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Young people have a right to be heard


Adults are used to dictating to children so much that they often forget that young people also have a right to be heard.

Recently, MPs from the outgoing junior Parliament of 2010 during their debate on issues affecting children opened up on several issues, including the taboo subject of sex.

The controversial issue of whether condoms should be supplied to schoolchildren comes in the wake of non-governmental organisations recently standing for children’s rights and some parents castigating the National Aids Council endeavours to have them distributed saying instead schoolchildren should be taught absolute abstinence.

But, during debate by the former junior parliamentarians as they made their goodbye speeches, one former MP said adults should know it is a reality that school children also indulged in sex.

“The Ministry of Education should consult children themselves whenever they are making policies that affect them,” said the former Junior Minister of Health and Child Welfare, Ezekiel Chivasa.

“Early marriages are caused by pre-marital sex and we want condoms to be distributed everywhere because you cannot stop the youth from having sex, but you can save them from contracting and distributing HIV,” said Chivasa.

Chivasa said the Education ministry should also investigate situations whereby teachers were smoking dagga with students at some schools, thus encouraging bad behaviour.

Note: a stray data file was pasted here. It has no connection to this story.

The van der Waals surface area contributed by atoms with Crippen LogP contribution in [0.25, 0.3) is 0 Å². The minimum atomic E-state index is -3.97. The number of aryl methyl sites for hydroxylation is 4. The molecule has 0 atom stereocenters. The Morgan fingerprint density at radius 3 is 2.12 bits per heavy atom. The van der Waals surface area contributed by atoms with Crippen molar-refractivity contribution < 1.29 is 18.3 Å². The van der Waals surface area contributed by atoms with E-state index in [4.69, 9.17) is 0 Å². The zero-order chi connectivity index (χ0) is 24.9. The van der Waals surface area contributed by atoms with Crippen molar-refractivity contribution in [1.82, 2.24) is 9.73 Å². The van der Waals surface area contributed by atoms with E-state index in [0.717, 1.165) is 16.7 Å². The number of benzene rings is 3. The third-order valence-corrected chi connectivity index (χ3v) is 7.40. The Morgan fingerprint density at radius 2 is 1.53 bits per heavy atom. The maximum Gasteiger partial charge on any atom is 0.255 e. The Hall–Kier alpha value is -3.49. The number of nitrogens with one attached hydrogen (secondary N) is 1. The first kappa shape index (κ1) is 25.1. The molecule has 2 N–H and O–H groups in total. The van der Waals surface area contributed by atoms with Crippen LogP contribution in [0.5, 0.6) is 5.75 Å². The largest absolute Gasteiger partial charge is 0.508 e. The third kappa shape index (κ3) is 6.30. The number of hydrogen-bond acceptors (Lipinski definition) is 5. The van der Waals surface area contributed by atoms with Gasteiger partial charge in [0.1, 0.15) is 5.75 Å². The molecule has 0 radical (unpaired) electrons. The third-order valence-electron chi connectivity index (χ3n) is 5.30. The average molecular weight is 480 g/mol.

The former junior MPs were also sensitive to the needs of their teachers, whom they said were so underpaid that it affected their performance.

“We want salary increments for our teachers because they cannot work with their stomachs empty and at the same time they need to support their families,” said the former Junior Minister of Youth, Development and Employment Creation, Tsitsi Karorozvi.

The mushrooming of private colleges in the country was also castigated by the former junior Parliamentarians, who said they were negatively affecting the standard of education in Zimbabwe.

“We have seen a lot of private colleges mushrooming, but they do not even offer subjects like sports and culture,” said Blessing Chiripanhura, the former Junior Governor for Harare Province.
Former Junior MP for Highfield West, Leroy Dauka said the private colleges should be banned as they were merely ‘fashion parade centres’.

“The Ministry of Education should also work with Zimsec to ensure there are no missing results for major exams. Something should be done because there is no compensation for those children with missing results and they end up repeating,” said Junior Minister of Tourism, Vimbai Mafotchwa.

The former junior MPs also demanded that amongst the rights of children there should be the right to participate in drafting the National Budget, as well as have an allocation for the junior Parliament from the fiscus.

“There must be a budget for the junior Parliament and junior MPs should be paid so that they can pay fees for themselves,” said former Mutare Central Junior MP, Marcia Gudhlanga.